Prague Spring 1968

Prague Spring 1968

The Prague Spring was a period of political liberalization in Czechoslovakia during the era of its domination by the Sowjet Union after the Second World War. It began on 5 January 1968, when the reformist communist Alexander Dubcek was elected First Secretary of the Communist Party. Dubcek wanted to grant additional rights to citizens of Czechoslovakia in an act of partial decentralization of the economy and demonstration. The reforms were not received well by the Soviets and after failed negotiations the Soviet Union and other members of the Warsaw Pact invaded in August the country to halt the reforms.

A non-violent resistance was mounted throughout the country. While the Soviet military had predicted that it would take four days to subdue the country the resistance held out for eight months. There were sporadic acts of violence and several suicides by self-immolation, such as that of the student Jan Palach. Czechoslovakia remained controlled until 1989, when the Velvet Revolution ended pro-Soviet rule peacefully. In October, police arrested hundreds of thousands gathered in Prague to protest the government. Alexander Dubcek, who led the Prague Spring in 1968, made his first public appearance in over two decades. A new, non-communist government took the country’s rein on December 5 and on December 29, Václav Havel was elected president.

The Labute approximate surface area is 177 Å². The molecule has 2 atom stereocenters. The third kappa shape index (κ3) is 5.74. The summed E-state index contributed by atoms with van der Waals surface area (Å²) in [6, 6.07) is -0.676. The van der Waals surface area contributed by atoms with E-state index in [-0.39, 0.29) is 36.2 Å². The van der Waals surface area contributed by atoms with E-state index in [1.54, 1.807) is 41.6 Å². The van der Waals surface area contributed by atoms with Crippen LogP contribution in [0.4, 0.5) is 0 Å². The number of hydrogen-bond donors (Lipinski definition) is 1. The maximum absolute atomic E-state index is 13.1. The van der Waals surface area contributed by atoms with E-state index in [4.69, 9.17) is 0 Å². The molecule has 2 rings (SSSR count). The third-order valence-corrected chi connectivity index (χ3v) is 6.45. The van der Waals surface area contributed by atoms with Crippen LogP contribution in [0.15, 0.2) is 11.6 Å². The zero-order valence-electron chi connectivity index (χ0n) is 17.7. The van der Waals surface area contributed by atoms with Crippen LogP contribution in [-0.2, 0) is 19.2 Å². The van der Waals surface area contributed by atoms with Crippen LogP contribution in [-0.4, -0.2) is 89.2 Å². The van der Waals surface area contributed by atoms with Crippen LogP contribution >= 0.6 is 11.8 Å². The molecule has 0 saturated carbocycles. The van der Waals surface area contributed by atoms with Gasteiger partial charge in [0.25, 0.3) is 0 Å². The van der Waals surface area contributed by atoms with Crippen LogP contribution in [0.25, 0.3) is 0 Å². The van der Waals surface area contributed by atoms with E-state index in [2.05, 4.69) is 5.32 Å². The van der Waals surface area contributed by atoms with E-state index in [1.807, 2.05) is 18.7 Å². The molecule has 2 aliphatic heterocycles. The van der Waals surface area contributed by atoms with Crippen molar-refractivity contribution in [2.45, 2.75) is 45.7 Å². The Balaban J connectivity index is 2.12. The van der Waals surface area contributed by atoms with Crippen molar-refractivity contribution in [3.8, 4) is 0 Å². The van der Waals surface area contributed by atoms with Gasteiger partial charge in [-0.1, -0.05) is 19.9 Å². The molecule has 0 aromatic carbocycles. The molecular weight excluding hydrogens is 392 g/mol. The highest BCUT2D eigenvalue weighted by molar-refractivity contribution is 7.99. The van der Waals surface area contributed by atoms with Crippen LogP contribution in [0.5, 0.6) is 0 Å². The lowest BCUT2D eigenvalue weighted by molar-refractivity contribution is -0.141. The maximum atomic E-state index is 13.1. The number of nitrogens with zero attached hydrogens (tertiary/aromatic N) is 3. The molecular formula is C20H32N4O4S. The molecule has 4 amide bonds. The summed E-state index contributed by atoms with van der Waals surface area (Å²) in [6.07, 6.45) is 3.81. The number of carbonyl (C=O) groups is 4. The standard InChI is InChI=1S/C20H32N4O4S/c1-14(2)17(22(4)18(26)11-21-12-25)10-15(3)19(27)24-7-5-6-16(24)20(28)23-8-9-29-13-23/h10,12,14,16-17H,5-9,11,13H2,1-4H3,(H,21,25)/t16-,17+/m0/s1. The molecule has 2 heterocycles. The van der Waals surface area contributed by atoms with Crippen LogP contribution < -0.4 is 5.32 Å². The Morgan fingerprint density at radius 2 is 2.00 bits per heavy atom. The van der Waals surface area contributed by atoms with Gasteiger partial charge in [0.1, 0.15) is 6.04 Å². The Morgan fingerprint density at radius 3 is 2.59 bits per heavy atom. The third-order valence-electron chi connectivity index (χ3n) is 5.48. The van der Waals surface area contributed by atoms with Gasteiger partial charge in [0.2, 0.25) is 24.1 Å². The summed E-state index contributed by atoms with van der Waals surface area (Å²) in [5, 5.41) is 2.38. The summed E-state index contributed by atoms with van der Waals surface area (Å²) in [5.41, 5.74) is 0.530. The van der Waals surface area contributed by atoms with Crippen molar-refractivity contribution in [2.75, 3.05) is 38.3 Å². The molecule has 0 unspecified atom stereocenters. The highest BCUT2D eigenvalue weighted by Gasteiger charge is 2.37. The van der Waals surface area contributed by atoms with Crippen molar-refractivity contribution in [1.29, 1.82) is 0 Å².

The Prague Spring inspired the arts such as the work of Václav Havel and Milan Kundera The Unbearable  Lightness of being.